This is intended as a brief synopsis of a band with an interesting history. Much has been omitted.

by Jonathan Bennett

Early Byrds

In 1963 in Los Angeles, Claifornia, USA something great occurred. Three musicians, Jim McGuinn, David Crosby, and Gene Clark, formed a group called The Jet Set. McGuinn had preformed with the Chad Mitchell trio and the Limeliters, while Gene Clark was fresh from a stint with the folk group the New Christy Minstrels. Changing their name to the Beefeaters, they released the single "Please Let Me Love You" on Elektra. The three added Chris Hillman, a mandolin player formerly with bluegrass groups, on bass. Mike Clarke, a bongo player joined on the drums. Although inexperienced, he had a Beatles haircut (a major asset in 1964). The Byrds were born.

Getting the Worm

They secured a record contract and went in the studio and recorded Bob Dylan's "Mr Tambourine Man". The style was unlike anything heard before, due to tight harmonies and McGuinn's jangly twelve-string guitar and Dylanesque lead vocal. The song shot to number one and The Byrds were on the rock and roll merry-go-round. They released an album named after the hit in 1965, which featured many good songs, particularly the ones written by Gene Clark. The Byrds followed up the hit with another Dylan tune, "All I Really Want To Do" which went to number forty. The Byrds scored a second number one with Pete Seeger's biblical "Turn! Turn! Turn!" which was also the name of their 1966 album. Unfortunately that same year Gene Clark left the group due to his fear of flying. His influence was still in evidence on the next album "Fifth Dimension," on which the band embraced psychedelic rock. "Eight Miles High" still remains a classic song. In 1967 McGuinn, Hillman, Crosby, and Clarke released "Younger Than Yesterday," and the hit single "So You Want to Be a Rock and Roll Star." After this album David Crosby left the band and only three faces graced the cover of "Notorious Byrd Brothers": Roger McGuinn, Chris Hillman, and Mike Clarke. However, this album remains a Byrds classic, a transition between the folk-rock and country-rock stages. "Goin' Back," a Goffin-King song is a standout track. It features not only strings, but pedal steel, a foreshadowing of things to come.

Opening Up the Honky Tonks

In 1967 Gram Parsons joined the group. He was originally hired to play keyboards, but as McGuinn noted, the Byrds got "George Jones in a Nudie suit." Gram convinced McGuinn and Hillman to play country music. Kevin Kelley replaced Michael Clarke and he, McGuinn, Parsons, and Hillman made the first country rock album (arguably), "Sweetheart of the Rodeo." During this period, the Byrds also played at the Grand Ole Opry to a muted reception. Country music was not ready for the Byrds' innovation. Yet, the album remains influencial and every country rocker today owes something to the Byrds. Gram, however, protesting the group's decision to tour South Africa, quit the group after almost 6 months. He later joined the Flying Burrito Brothers and released two wonderful solo albums. Sadly, this country rock pioneer died of an overdose in 1973. Chris Hillman also left after this album and joined the Burritos. McGuinn brought in guitarist Clarence White, bassist John York, and drummer Gene Parsons for "Dr. Byrds and Mr. Hyde" in 1969. White had been in the bluegrass band The Kentucky Colonels and played with country rock outfit Nashville West. Parsons also had played with Nashville West and lent the Byrds his banjo skills. "Dr. Byrds" includes the classic McGuinn and Parsons (Gram) song "Drug Store Truck Drivin' Man." Also in 1969, this same lineup released "Ballad of Easy Rider" cashing in on the movie. After this album, John York was replaced by Skip Battin (from the 1950s duo Skip and Flip; they released "Cherry Pie.") Although the McGuinn, White, Parsons, Battin lineup was not as critically or commercially successful as the earlier lineups, the latter day Byrds had many great moments.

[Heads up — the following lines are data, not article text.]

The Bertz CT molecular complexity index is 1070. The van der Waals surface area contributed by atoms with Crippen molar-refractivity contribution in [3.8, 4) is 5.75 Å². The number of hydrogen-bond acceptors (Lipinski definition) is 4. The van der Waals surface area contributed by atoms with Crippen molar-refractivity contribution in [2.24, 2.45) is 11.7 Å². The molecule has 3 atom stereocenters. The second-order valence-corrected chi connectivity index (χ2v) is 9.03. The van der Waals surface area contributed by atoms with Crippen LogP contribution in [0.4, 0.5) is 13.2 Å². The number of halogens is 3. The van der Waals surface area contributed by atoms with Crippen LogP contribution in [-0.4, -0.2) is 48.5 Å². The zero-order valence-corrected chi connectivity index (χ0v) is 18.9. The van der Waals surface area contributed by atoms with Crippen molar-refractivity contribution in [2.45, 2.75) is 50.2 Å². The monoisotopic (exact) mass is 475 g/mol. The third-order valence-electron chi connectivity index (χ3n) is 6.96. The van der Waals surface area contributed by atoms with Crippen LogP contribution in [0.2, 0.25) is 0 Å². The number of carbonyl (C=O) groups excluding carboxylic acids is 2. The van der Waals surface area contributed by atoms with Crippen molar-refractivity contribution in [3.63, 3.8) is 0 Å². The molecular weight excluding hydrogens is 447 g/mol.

In for the Landing

This new lineup put out the half live, half studio work "Untitled" in 1970. This album featured "Chestnut Mare," a highly rated McGuinn song originally planned for a country rock musical. In 1971 the Byrds released "Byrdmaniax," which included "Pale Blue" and the ironic "I Wanna Grow Up to Be a Politician." In 1972, the Byrds released their last album, "Farther Along," which featured the memorable songs "Bugler" and "Lazy Waters." After "Farther Along" McGuinn disbanded The Byrds. The original Byrds (McGuinn, Crosby, Clark, Hillman, and Clarke) re-formed for one album in 1973, entitled simply "The Byrds." This forgettable album nonetheless contained a good version of Neil Young's "See the Sky (About to Rain)."

Afterward

Roger McGuinn has released several solo albums and eventually reunited with Clark and Hillman. He still performs today and has a new album out.

Chris Hillman has also been active in the music business. He joined the Flying Burrito Brothers after leaving the Byrds. He has also put out solo albums, some Christian material, and was a member of the Desert Rose Band.

David Crosby joined Crosby, Stills, Nash (and Young) and has been active in the music industry. He recently fathered Melissa Ethridge's baby.

Gene Clark worked with the Gosdin Brothers, Doug Dillard, and Carla Olsen, and also did a lot of good solo work. Like Gram Parsons, his solo work is highly regarded and should be listened to. He died in 1991.

Michael Clarke also joined the Burrito Brothers and later was a member of the successful band Firefall. He died in 1993.

Gene Parsons also did solo work after his time with the Byrds and released "Kindling" a compilation of his best songs.

Clarence White reformed the Kentucky Colonels, but died tragically in 1973 (see Clarence White Page)



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1997, 1998, 1999, 2000, 2001, 2002, 2003 Jonathan Bennett and David Bennett